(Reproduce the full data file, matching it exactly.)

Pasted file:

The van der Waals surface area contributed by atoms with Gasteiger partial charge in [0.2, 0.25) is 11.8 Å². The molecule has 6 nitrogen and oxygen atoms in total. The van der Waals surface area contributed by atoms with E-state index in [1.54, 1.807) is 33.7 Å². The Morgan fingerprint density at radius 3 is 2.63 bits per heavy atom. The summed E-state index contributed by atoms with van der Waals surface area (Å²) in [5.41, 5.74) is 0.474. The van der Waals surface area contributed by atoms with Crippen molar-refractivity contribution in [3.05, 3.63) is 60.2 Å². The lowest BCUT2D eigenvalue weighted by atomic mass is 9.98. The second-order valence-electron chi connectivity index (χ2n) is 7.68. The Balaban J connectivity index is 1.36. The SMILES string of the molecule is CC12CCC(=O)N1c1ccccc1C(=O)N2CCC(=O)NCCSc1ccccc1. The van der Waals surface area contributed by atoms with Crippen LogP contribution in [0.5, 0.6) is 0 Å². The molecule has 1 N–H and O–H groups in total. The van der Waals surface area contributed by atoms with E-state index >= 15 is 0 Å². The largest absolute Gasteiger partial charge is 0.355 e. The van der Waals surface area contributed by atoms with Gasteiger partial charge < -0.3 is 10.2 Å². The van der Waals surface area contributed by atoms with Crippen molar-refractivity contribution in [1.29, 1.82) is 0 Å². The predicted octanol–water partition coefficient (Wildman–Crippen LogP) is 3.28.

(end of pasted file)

The van der Waals surface area contributed by atoms with Gasteiger partial charge in [0.2, 0.25) is 11.8 Å². The molecule has 6 nitrogen and oxygen atoms in total. The van der Waals surface area contributed by atoms with E-state index in [1.54, 1.807) is 33.7 Å². The Morgan fingerprint density at radius 3 is 2.63 bits per heavy atom. The summed E-state index contributed by atoms with van der Waals surface area (Å²) in [5.41, 5.74) is 0.474. The van der Waals surface area contributed by atoms with Crippen molar-refractivity contribution in [3.05, 3.63) is 60.2 Å². The lowest BCUT2D eigenvalue weighted by atomic mass is 9.98. The second-order valence-electron chi connectivity index (χ2n) is 7.68. The Balaban J connectivity index is 1.36. The SMILES string of the molecule is CC12CCC(=O)N1c1ccccc1C(=O)N2CCC(=O)NCCSc1ccccc1. The van der Waals surface area contributed by atoms with Crippen LogP contribution in [0.5, 0.6) is 0 Å². The molecule has 1 N–H and O–H groups in total. The van der Waals surface area contributed by atoms with E-state index >= 15 is 0 Å². The largest absolute Gasteiger partial charge is 0.355 e. The van der Waals surface area contributed by atoms with Gasteiger partial charge < -0.3 is 10.2 Å². The van der Waals surface area contributed by atoms with Crippen molar-refractivity contribution in [1.29, 1.82) is 0 Å². The predicted octanol–water partition coefficient (Wildman–Crippen LogP) is 3.28.